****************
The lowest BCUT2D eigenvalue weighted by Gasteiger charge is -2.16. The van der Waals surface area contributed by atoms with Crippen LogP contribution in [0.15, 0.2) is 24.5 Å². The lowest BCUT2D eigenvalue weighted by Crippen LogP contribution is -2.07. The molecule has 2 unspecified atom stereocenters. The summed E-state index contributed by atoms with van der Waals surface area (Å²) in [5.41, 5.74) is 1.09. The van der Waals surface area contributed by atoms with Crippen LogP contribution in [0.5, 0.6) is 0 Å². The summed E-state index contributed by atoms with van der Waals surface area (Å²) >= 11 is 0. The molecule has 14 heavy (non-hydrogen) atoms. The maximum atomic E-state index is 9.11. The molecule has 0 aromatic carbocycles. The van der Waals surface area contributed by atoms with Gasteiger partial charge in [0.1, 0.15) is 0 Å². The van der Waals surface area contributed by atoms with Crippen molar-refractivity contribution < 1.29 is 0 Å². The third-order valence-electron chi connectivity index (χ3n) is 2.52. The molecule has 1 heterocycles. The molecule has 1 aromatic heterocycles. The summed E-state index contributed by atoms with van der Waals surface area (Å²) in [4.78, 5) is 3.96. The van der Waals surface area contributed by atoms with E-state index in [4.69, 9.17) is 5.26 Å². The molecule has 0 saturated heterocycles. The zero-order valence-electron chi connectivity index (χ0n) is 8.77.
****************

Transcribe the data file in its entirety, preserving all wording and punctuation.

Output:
The lowest BCUT2D eigenvalue weighted by Gasteiger charge is -2.16. The van der Waals surface area contributed by atoms with Crippen LogP contribution in [0.15, 0.2) is 24.5 Å². The lowest BCUT2D eigenvalue weighted by Crippen LogP contribution is -2.07. The molecule has 2 unspecified atom stereocenters. The summed E-state index contributed by atoms with van der Waals surface area (Å²) in [5.41, 5.74) is 1.09. The van der Waals surface area contributed by atoms with Crippen LogP contribution in [0.5, 0.6) is 0 Å². The summed E-state index contributed by atoms with van der Waals surface area (Å²) >= 11 is 0. The molecule has 14 heavy (non-hydrogen) atoms. The maximum atomic E-state index is 9.11. The molecule has 0 aromatic carbocycles. The van der Waals surface area contributed by atoms with Gasteiger partial charge in [0.1, 0.15) is 0 Å². The van der Waals surface area contributed by atoms with Crippen molar-refractivity contribution < 1.29 is 0 Å². The third-order valence-electron chi connectivity index (χ3n) is 2.52. The molecule has 1 heterocycles. The molecule has 1 aromatic heterocycles. The summed E-state index contributed by atoms with van der Waals surface area (Å²) in [4.78, 5) is 3.96. The van der Waals surface area contributed by atoms with E-state index in [4.69, 9.17) is 5.26 Å². The molecule has 0 saturated heterocycles. The zero-order valence-electron chi connectivity index (χ0n) is 8.77.